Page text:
Queensland Hotels and Licensed Premises are mainly involved in the sale of on-premises and off-premises alcoholic and other beverages, food, and the provision of a range of entertainment products. These products include live music, various forms of gambling as well as trivia nights and community activities.
Queensland’s Hotel industry provides hospitality and entertainment for millions of Queenslanders every week. It employs over 80,000 people and is the backbone of the State’s tourism industry. It is a highly regulated, highly taxed, private sector entity.
Industry statistics are significant:
Over 1,150 hotels with 1,000 trading hotels and 150 accommodation-style hotels and resorts.
Hotel sector employs 44,000 in a mixture of permanent, casual and part-time workers with a further 36,000 jobs generated indirectly in allied and professional roles such as accounting; training, security, legal, advertising, transportation, brewing, gaming manufacture, monitoring, distribution, live music, wagering, finance, real estate, construction, cleaning, IT, food, insurance and community support.
Capital and commercial value of the industry is over $4 billion.
Direct support to charity, youth, sporting, religious and wider community causes and clubs is over $17m per year.
Hotels and Licensed Premises play an important role in all communities and particularly in rural and regional communities where the hotel (and publican) tends to be the centre of community life and the principal focus for community events of all types.
The industry is a very significant employer for first jobs, jobs for young people, women and those with low or no skill base. Hotels spend over $40m per year in training (formal, compliance and on-the-job programs).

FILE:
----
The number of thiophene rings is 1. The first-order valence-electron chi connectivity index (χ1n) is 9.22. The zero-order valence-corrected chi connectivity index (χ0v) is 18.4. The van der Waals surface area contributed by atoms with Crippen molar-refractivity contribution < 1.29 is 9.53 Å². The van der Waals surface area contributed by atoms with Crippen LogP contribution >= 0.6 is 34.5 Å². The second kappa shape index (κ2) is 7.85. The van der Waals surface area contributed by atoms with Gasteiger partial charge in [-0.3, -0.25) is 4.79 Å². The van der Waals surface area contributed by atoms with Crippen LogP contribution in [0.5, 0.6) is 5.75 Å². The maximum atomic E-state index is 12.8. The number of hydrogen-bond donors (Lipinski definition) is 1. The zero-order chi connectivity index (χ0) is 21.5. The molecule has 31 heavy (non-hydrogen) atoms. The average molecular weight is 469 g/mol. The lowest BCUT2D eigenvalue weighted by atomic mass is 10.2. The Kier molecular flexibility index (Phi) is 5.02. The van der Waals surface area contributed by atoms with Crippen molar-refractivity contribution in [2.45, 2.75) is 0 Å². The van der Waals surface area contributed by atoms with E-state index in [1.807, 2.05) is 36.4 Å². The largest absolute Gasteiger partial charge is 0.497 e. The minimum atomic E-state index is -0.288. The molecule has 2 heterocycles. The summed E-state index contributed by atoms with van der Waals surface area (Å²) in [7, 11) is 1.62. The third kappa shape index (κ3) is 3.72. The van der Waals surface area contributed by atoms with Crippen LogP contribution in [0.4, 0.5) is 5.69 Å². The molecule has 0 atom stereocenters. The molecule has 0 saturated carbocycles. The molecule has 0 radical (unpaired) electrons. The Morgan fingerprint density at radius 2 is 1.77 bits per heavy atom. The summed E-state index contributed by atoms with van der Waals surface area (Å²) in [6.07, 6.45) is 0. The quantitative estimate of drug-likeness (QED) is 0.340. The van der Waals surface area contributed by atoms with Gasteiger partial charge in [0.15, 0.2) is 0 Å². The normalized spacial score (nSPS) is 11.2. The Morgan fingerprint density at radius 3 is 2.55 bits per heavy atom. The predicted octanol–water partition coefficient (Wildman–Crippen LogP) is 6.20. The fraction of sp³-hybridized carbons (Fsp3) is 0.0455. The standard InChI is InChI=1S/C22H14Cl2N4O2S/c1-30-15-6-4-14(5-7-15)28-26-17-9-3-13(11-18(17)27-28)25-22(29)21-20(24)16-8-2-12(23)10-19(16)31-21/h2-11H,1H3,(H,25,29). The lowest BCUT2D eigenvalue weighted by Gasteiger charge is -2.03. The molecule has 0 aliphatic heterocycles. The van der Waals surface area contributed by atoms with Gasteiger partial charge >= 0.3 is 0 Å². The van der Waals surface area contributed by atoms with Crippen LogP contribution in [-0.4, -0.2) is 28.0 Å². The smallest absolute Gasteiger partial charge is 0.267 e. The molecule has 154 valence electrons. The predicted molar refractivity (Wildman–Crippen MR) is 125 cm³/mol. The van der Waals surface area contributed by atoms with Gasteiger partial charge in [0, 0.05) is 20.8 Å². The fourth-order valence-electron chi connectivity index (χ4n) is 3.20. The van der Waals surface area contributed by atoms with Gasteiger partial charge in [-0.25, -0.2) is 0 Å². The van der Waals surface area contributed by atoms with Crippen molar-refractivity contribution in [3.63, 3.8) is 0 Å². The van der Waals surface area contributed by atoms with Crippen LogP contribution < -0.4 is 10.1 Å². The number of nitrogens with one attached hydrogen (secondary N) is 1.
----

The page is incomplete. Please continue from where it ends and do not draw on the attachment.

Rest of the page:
Hotels purchase goods and services locally, support tourism and provide low cost and high-convenience accommodation in particularly in rural and regional Queensland.
Hotels are part of the very fabric of Queensland and the local hotel is a cultural centre of rural and regional Queensland-somewhere to meet, mix and enjoy companionship in a safe environment.
Changes introduced by previous LNP (Safe Night Legislation Amendment Bill 2014) and now the ALP Government (Tackling Alcohol Violence Legislation 2016) have chopped and changed the rules so that politically-contentious lockouts have been horse-traded for mandatory scanning as a sop to alcohol-related violence in our communities. Mandatory scanning is not the solution, it just deters responsible people from enjoying a night out. It has killed the vibrant entertainment hub of Brisbane and taken us back to the Fifties. Prohibition didn’t work then either.
One Nation wants to stop criminalising the sale of alcohol and normalise the role and place of Hotels and Licensed Premises in the Queensland Community. We will encourage the concept of personal accountability and accept the place of Licensed Premises in our communities. Enjoying a drink with friends is a part of what it is to be a Queenslander.
One Nation will:
Consult, review and modernise the Liquor Act 1992 and its administration.
Embed a Police presence in entertainment precincts state-wide to deter violence.
Reform licensing to 3am closing state-wide, no lockouts and no mandatory scanning.
Repeal the artificial Safe Night Precinct zoning to establish ‘level playing field’.
Reintroduce the Beattie/BCC Post 1 am Obligations state-wide (security to patron numbers ratios, CCTV, penalties for non-compliance).
Not introduce any bed taxes.
Encourage a hotel apprenticeship program (with guaranteed employment) in regional Queensland for key roles in the industry.